The opinion of the court was delivered by: HOMER
MEMORANDUM-DECISION AND ORDER
Plaintiff Songbyrd, Inc. ("Songbyrd") brought this action seeking monetary damages and a declaration of rights in certain recorded music tracks. Presently pending is a motion by defendant Estate of Albert B. Grossman, doing business as Bearsville Records, Inc. ("Bearsville") for summary judgment pursuant to Fed. R. Civ. P. 56 on the ground that the action is barred by the applicable statute of limitations. Docket No. 40. Songbyrd opposes the motion. Docket No. 43. For the reasons which follow, the motion is granted.
This case concerns the possession, ownership, and usage of several master recordings of musical performances made in the early 1970s by New Orleans musician Henry Roeland Byrd, who was professionally known as "Professor Longhair" ("Byrd").
The tapes were produced in a Baton Rouge, Louisiana recording studio and soon thereafter came into the possession of a predecessor in interest to Bearsville located in Woodstock, New York. Over time several requests have been made by representatives of Byrd to secure return of the tapes. Cometti Aff. (Docket No. 40), P 10. It is unclear what if any response those requests received, but the tapes have remained in the physical custody of Bearsville continuously since the 1970s. Id. at P 11.
In August 1986, Bearsville licensed certain of the master recordings to Rounder Records Corporation, which in 1987 released an album of Byrd's music produced from the recordings. Cometti Aff., P 12. In 1991, another recording based on the disputed master recordings was released by Rhino Records. That release was made possible by a licensing agreement between Bearsville and the production company. Id. at P 13.
II. Procedural Background
Originally filed in Louisiana state court in 1995, this action was removed by Bearsville to the United States District Court for the Eastern District of Louisiana. Docket No. 1. Bearsville then moved pursuant to Fed. R. Civ. P. 12(b) to dismiss the claim on the ground that the court lacked personal jurisdiction and the claim was barred by Louisiana's period of prescription.
The district court held that the action was barred by the applicable prescriptive period and granted the motion without addressing the jurisdictional question. Songbyrd, Inc. v. Bearsville Records, Inc., 1996 U.S. Dist. LEXIS 8728, Civ.A. No. 95-3706, 1996 WL 337259 (E.D. La. June 18, 1996). Songbyrd appealed and the Fifth Circuit Court of Appeals reversed, holding that the claim was not prescribed under Louisiana law. 104 F.3d 773, 779 (5th Cir. 1997). On remand, the district court considered the question of personal jurisdiction, concluded that jurisdiction was lacking, and transferred the action to this district. Docket No. 40, Ex. E. The present motion followed.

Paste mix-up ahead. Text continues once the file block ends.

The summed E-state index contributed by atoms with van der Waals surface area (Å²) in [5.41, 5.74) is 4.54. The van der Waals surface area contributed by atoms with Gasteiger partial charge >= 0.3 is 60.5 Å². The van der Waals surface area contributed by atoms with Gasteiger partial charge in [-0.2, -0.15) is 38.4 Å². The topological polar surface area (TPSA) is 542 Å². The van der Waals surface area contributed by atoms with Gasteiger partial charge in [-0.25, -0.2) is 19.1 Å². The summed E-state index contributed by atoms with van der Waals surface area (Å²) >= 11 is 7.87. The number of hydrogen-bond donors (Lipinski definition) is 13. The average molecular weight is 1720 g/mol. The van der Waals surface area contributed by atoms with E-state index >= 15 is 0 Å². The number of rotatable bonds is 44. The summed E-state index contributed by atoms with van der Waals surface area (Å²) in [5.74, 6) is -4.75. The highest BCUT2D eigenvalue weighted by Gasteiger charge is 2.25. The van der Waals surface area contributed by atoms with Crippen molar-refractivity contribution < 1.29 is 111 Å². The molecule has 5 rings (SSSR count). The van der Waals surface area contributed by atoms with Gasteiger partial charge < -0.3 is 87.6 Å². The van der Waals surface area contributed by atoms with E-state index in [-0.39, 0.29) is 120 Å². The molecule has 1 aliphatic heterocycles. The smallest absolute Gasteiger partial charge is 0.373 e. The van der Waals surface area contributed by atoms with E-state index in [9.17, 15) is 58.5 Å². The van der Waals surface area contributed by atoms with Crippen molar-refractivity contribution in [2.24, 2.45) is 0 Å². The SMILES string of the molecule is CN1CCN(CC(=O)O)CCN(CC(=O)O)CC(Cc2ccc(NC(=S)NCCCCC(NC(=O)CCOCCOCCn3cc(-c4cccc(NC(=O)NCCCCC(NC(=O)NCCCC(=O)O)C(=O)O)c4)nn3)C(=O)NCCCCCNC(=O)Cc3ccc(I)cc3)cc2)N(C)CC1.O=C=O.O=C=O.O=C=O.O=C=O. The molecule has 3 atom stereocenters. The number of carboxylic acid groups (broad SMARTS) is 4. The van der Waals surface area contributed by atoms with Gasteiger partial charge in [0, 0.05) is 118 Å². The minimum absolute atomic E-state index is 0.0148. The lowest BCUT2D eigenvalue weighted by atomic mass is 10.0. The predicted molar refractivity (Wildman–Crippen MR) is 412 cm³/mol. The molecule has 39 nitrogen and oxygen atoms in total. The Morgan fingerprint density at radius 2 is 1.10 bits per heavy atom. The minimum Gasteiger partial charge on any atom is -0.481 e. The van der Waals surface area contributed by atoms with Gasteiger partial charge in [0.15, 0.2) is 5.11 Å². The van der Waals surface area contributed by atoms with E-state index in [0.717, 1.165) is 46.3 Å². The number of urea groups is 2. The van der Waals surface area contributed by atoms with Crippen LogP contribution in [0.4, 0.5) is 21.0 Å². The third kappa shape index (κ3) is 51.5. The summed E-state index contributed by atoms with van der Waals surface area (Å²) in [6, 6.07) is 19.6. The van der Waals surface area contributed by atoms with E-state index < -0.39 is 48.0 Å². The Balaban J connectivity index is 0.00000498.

III. Summary Judgment Standard
Under Fed. R. Civ. P. 56(c), if there is "no genuine issue as to any material fact . . . the moving party is entitled to judgment as a matter of law, . . . where the record taken as a whole could not lead a rational trier of fact to find for the non-moving party." See Matsushita Elec. Indus. Co. v. Zenith Radio Corp., 475 U.S. 574, 585-86, 89 L. Ed. 2d 538, 106 S. Ct. 1348 (1986). The moving party bears the burden of demonstrating that no genuine issue of material fact exists. FDIC v. Giammettei, 34 F.3d 51, 54 (2d Cir. 1994); see also Heyman v. Commerce & Indus. Ins. Co., 524 F.2d 1317, 1320 (2d Cir. 1975). Once the movant has come forward with sufficient evidence in support of the motion for summary judgment, the opposing party must "set forth specific facts showing that there is a genuine issue for trial" and cannot rest on "mere allegations or denials" of the facts asserted by the movant. Fed. R. Civ. P. 56(e); Rexnord Holdings, Inc. v. Bidermann, 21 F.3d 522, 525-26 (2d Cir. 1994).
The trial court must resolve all ambiguities and draw all reasonable inferences in favor of the non-movant. American Cas. Co. of Reading, Pa. v. Nordic Leasing, Inc., 42 F.3d 725, 728 (2d Cir. 1994); see also Eastway Constr. Corp. v. City of New York, 762 F.2d 243, 249 (2d Cir. 1985). "Furthermore, the non-movant 'will have his allegations taken as true, and will receive the benefit of the doubt when his assertions conflict with those of the movant.'" Samuels v. Mockry, 77 F.3d 34, 36 (2d Cir. 1996) (citations omitted).
When venue is originally placed in one jurisdiction and then transferred to another, it is generally the law of the transferor jurisdiction that applies in the new court. Ferens v. John Deere Co., 494 U.S. 516, 523, 108 L. Ed. 2d 443, 110 S. Ct. 1274 (1990); Van Dusen v. Barrack, 376 U.S. 612, 639, 11 L. Ed. 2d 945, 84 S. Ct. 805 (1964). An exception exists when the transfer is made on the ground that the venue was improperly laid in the first instance, i.e., that the original court lacked personal jurisdiction over the defendant, rather than simply for the convenience of the parties. In those cases the transferee court applies the law of the forum in which it sits. Trierweiler v. Croxton & Trench Holding Corp., 90 F.3d 1523, 1532 (10th Cir. 1996); Muldoon v. Tropitone Furniture Co., 1 F.3d 964, 967 (9th Cir. 1993); Manley v. Engram, 755 F.2d 1463, 1467 n. 10 (11th Cir. 1985); Davis v. Louisiana State Univ., 876 F.2d 412, 414 (5th Cir. 1989). The ...